Only a court may create a quasi contract, meaning they’re official and can’t be ignored without breaking the law.
Understanding unjust enrichment
When two parties are not able to execute an agreement, it sometimes still happens that one takes something from the other.
For example, an employee might bring a stapler home from the office by accident or simply because there are no official rules prohibiting them from doing so.
In the above example, the employee became one stapler richer, while their employer had a stapler that belonged to them taken away without gaining anything in return.
The employee’s enrichment was, therefore, unjust.
Of course, unjust enrichment usually describes situations on a much bigger scale than this.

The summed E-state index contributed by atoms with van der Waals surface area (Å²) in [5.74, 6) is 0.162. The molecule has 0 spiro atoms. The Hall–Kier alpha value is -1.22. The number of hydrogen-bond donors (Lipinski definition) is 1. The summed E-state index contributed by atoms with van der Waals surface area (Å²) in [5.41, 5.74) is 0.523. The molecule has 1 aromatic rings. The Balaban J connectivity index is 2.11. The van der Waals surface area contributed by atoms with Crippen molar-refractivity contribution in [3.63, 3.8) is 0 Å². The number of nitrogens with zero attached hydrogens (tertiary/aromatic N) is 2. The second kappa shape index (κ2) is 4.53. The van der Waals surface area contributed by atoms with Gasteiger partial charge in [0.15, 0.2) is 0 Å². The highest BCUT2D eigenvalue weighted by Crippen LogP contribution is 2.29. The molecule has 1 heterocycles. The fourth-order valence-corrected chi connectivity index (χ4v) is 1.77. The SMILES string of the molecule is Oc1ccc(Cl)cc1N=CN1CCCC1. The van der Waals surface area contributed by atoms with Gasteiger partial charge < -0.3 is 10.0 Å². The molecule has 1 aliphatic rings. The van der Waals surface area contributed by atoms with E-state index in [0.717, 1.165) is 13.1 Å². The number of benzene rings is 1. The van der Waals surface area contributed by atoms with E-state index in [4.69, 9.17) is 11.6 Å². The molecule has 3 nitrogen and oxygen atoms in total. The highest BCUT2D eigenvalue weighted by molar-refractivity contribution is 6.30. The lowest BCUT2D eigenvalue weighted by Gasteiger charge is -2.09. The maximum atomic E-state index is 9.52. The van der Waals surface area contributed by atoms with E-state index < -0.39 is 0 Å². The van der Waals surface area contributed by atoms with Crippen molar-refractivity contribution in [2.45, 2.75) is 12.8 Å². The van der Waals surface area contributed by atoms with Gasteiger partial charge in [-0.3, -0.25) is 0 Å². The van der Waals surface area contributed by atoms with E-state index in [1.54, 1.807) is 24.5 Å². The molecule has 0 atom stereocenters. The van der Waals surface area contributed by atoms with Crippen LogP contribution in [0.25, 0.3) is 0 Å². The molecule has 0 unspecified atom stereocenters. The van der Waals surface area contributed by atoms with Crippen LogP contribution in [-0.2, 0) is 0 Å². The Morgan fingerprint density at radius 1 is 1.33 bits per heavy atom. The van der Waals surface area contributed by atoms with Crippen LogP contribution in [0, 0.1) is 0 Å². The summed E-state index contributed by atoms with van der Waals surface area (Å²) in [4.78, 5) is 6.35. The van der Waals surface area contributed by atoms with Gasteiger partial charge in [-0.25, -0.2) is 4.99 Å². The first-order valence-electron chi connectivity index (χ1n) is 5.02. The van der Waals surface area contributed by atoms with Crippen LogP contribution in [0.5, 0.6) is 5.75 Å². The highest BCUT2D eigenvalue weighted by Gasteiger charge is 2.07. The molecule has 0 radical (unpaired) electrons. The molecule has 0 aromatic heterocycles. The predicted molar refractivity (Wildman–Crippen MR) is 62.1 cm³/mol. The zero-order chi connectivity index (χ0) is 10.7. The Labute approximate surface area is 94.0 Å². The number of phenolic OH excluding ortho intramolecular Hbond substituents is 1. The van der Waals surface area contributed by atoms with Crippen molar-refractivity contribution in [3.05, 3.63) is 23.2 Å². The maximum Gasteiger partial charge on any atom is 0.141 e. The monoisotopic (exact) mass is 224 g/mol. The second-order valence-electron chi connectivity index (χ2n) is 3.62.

The general rule, though, is that it involves one party gaining something at the expense of another.
The party that lost something is also, crucially, not compensated for the items, services, or other property that they lost.
That’s what makes it unjust.
What are the elements of a quasi contract?
Where a standard contract can be as simple or complicated as you need it to be, a quasi contract tends to be simpler.
That’s why most contract management software and similar solutions are designed with traditional contracts in mind since they can have many more components and elements.
On the other hand, there are only three main elements of quasi contracts.
First, the person who’s been wronged has to provide evidence of the things they should’ve been paid for.
This evidence should be substantial and can’t only consist of circumstantial evidence.